1) Get the largest diameter lens and imaging chip (or 3-chip system) you can afford. The large diameter lens will allow more light into the camcorder to be processed by the imaging sensor/system. The larger imaging sensor/system will provide a much wider window of opportunity of lighting options. You mentioned "ease of use". Auto everything will be your friend - especially under ideal, bright sunlight (better yet, a light overcast day with the sunlight a little filtered).

The above would be considered "ideal lighting conditions". Pretty much any camcorder should behave well and capture really good quality video. We don't always get to work under ideal conditions, so you need to plan for that and have a wider window of opportunity.

Suggested manufacturers: Panasonic, Canon, Sony.

Be sure to record at the highest available resolution/video quality setting. You can always reduce resolution, but if you don't capture at highest resolution, you can't ever "get it back".

2) You knew enough to locate the mic element as close to the audio source (the mouth of the person speaking) as possible. In the case of a lavaliere, we all can hope that the person speaking does not turn their head/mouth away from the mic, otherwise we can have dropouts. Again, with the professionals, when wireless gear is used, the frequency range is between 470 MHz and 608 MHz - or in the 1.9 GHz range.

Wireless is challenging to do well. Other devices - and technology - are constantly transmitting so the receiver needs to be smart enough to reject spurious emissions that might be picked up as interference (static, drop-outs, etc.). Wifi and others share the 2.4 GHz spectrum... Same with the 5GHz range. And 900 MHz has been used by garage door openers, personal weather stations and other devices for a while. A few years ago (in the US), wireless mics and a few other items were kicked off the UHF and VHF TV bands being reallocated to "wireless services" (I think "Internet of Things" IoT gear). Sorry - I digress - you don't need to know about this... but it is interesting to me. There are a few other allowed wireless mic frequencies, but the takeaway is that good wireless gear is not inexpensive.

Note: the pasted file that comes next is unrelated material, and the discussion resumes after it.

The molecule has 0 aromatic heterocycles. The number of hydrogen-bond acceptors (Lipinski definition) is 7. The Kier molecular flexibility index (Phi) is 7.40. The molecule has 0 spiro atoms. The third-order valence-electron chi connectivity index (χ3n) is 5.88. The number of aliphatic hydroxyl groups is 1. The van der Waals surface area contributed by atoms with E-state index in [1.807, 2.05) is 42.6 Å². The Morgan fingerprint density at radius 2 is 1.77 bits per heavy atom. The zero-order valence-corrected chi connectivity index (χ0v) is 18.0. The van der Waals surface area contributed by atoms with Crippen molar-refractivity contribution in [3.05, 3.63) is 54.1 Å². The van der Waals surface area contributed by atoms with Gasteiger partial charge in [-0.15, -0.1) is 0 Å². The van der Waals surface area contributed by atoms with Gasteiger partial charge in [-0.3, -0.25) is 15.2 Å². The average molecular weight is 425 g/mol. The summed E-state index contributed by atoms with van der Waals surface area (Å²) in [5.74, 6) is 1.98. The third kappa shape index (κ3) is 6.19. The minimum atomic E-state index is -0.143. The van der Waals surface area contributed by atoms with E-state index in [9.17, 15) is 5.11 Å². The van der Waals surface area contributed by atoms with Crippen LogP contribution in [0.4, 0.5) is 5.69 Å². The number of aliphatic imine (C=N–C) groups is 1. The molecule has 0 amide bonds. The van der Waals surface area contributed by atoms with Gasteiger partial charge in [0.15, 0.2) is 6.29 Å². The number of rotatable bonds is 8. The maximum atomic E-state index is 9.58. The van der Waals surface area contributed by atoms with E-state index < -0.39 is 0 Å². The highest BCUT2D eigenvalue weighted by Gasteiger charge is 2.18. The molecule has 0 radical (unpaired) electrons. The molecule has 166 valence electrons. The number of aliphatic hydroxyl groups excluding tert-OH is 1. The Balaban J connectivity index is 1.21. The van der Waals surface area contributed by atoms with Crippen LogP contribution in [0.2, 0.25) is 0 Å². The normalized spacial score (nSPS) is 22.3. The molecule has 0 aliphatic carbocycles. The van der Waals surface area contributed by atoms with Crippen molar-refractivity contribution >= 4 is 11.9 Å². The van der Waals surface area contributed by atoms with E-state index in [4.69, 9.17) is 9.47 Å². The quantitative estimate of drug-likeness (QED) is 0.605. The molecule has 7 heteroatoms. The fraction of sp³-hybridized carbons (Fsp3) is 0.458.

Suggested manufacturers: Sennheiser, Sony (professional), Shure, Audio Technica... there are a few others, but they can get fairly pricey. Things to look for: Change channels within a frequency range so if there is interference, moving to another channel typically resolves that. Metal case. Battery level indicator that flashes when battery power is low.

Another option is to use a field audio recorder and record the audio separately. A wired lavaliere plugged into the field recorder can work - import the audio from the recorder when editing. The video editor should have a graphic representation of the audio. Line the spikes up - when the echo is gone, the audio is synched. Use of a "slate" clap board can provide take info and the snap will provide a distinct audio spike for alignment... then mute the audio that was captured with the video.
Suggested manufacturers: Zoom, Marantz, Sony (professional), Tascam, a few others.

Another option is to use a wired mic. This can be lavaliere, handheld or shotgun (very directional). These can take some getting used to and use of XLR connectors is desirable - especially for long cable runs.

Suggested manufacturers: Audio Technica, Shure, Sennheiser.

Most camcorders less than ~$1,500 that have an audio input don't use XLR connectors. They have a single 3.5mm stereo audio input. To use XLR mics with these camcorders, an "XLR adapter" is needed. Most camcorders in this same price range will have their manual audio gain control buried in a menu - and adding an XLR adapter should include audio gain knobs and a couple of other useful features.

Suggested manufacturer: BeachTek. Since we don't know which mic(s) you might want to use, be sure to get an XLR adapter that can provide "phantom power" to the mic. This is especially important if you decide to use a shotgun mic - Decent condenser mics need power. Sometimes that means putting a AA, AAA or 9 volt battery inside the mic. Other times it means supplying the battery with power externally - phantom power...

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Based on what you've told us, you seem to want to replace the camcorder. If you can keep using it under good lighting conditions, there may not be a need to do that - but the settings need to be checked - and perhaps set accordingly. If the issues continue, then replacement might be in order. I've found that camcorders in the same price range from the suggested manufacturers will provide similar video quality under good lighting conditions.

Either of the Sonys you list are OK. Panasonic and Canon will have competitive equivalents.

The mic could probably be upgraded/replaced. (Built-in mics are generally good - but they can't be in the best place for the mic to be to provide acceptable video - so the built-in mic "is not good"). I use Sennheiser wireless labs, Audio Technica and Shure XLR wired mics (sometimes with the Sennheiser wireless add-on module. My current camcorder has XLR audio inputs, so its a little easier than adding an XLR adapter.

And... if you are not using some sort of steadying device (tripods are common), then start using a steadying device. Davis & Sanford makes decent affordable tripods... like the Pro-Vista. Pretty much anything with a "fluid head" (not "fluid head like").

and taking a breath...